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As a Scala developer I prefer to use Scala libraries rather than Java ones for my code. However, it is not always possible. Sometimes I might not find a required library, or I just have to use some legacy code I already have. Even though Scala runs on a JVM and is fully compatible with Java, the languages have different ideologies, different code styles and sometimes different API’s. Thus, in Scala it is preferable to use immutable case classes for the data modeling. However, in Java the common building blocks are JavaBeans, which are mutable. Another problem is that a lot of Scala libraries expect case classes. Even if they work with JavaBeans, usually you have to write some boilerplate code.

So, quite often it is easier to have a separate model in your Scala code, and converters between Java model classes and Scala ones.

BeanPurée is a library that helps you to automate this process. And it helps you to do even more, because it’s a bridge from JavaBeans to shapeless.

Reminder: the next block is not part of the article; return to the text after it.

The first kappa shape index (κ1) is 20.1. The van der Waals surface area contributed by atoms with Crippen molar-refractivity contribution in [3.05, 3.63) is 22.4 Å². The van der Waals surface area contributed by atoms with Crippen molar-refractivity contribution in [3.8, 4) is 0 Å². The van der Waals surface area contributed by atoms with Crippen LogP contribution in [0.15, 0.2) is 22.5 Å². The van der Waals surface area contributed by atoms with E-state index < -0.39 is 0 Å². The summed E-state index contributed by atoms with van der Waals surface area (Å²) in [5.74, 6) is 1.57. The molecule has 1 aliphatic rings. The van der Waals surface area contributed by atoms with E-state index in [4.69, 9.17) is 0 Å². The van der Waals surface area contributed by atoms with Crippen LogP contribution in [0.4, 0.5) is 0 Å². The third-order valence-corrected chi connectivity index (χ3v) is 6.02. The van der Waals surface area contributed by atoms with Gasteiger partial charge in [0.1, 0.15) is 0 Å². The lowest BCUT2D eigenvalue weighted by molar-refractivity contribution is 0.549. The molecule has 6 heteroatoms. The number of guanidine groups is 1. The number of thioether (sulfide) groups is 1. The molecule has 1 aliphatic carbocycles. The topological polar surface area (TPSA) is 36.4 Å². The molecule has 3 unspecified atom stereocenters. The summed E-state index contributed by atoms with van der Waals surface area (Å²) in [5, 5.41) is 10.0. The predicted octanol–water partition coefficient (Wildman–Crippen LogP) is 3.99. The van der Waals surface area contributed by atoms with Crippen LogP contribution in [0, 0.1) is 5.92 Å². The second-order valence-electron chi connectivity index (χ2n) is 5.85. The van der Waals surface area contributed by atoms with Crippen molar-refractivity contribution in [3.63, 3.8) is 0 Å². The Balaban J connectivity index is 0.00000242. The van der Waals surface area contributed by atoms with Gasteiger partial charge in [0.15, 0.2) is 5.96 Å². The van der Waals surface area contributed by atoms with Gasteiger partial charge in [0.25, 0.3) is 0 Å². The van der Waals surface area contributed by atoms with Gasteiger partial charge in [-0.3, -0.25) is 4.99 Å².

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Generating SQL queries with shapeless


In the previous posts we created the SqlSaver class which can set values into the prepared statement. It assumes that the SQL request is correct and the parameters are in the required order (in the order they are defined in the model). What if the model class is changed? If the query is not updated we’ll get a runtime error, since the fields order in the query and the order of calls performed by SqlSaver are not the same anymore. So, it would be nice to generate SQL queries as well. Something like:

val query = StatementGenerator[Sale].insert(tableName)
val statement = connection.prepareStatement(query)
SqlSaver[Sale](statement, 1)(sale)

Let’s try to implement it with shapeless.

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Firefox ESR and XMonad


If you are XMonad and Firefox ESR user, just like me, you might know that there is a problem with full screen videos playback. A video hangs and you cannot close it. All you can do is just to kill Firefox. It’s already fixed in the main line, but it looks like they don’t want to port the patch to ESR version.